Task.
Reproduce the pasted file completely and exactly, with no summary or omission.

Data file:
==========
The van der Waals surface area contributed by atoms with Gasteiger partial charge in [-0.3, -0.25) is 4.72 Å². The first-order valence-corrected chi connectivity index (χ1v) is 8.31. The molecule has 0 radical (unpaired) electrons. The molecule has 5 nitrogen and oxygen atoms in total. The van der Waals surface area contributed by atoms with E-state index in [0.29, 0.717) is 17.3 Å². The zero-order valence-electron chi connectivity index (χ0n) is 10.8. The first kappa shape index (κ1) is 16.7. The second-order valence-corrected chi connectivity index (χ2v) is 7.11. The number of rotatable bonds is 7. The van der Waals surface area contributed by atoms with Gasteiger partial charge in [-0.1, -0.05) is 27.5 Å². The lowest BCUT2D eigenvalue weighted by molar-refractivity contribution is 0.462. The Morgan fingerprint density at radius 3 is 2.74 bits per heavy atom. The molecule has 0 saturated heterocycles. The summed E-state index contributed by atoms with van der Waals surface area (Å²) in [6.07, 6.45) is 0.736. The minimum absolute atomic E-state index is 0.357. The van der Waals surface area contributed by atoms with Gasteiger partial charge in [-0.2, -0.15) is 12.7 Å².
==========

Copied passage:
The van der Waals surface area contributed by atoms with Gasteiger partial charge in [-0.3, -0.25) is 4.72 Å². The first-order valence-corrected chi connectivity index (χ1v) is 8.31. The molecule has 0 radical (unpaired) electrons. The molecule has 5 nitrogen and oxygen atoms in total. The van der Waals surface area contributed by atoms with E-state index in [0.29, 0.717) is 17.3 Å². The zero-order valence-electron chi connectivity index (χ0n) is 10.8. The first kappa shape index (κ1) is 16.7. The second-order valence-corrected chi connectivity index (χ2v) is 7.11. The number of rotatable bonds is 7. The van der Waals surface area contributed by atoms with Gasteiger partial charge in [-0.1, -0.05) is 27.5 Å². The lowest BCUT2D eigenvalue weighted by molar-refractivity contribution is 0.462. The Morgan fingerprint density at radius 3 is 2.74 bits per heavy atom. The molecule has 0 saturated heterocycles. The summed E-state index contributed by atoms with van der Waals surface area (Å²) in [6.07, 6.45) is 0.736. The minimum absolute atomic E-state index is 0.357. The van der Waals surface area contributed by atoms with Gasteiger partial charge in [-0.2, -0.15) is 12.7 Å².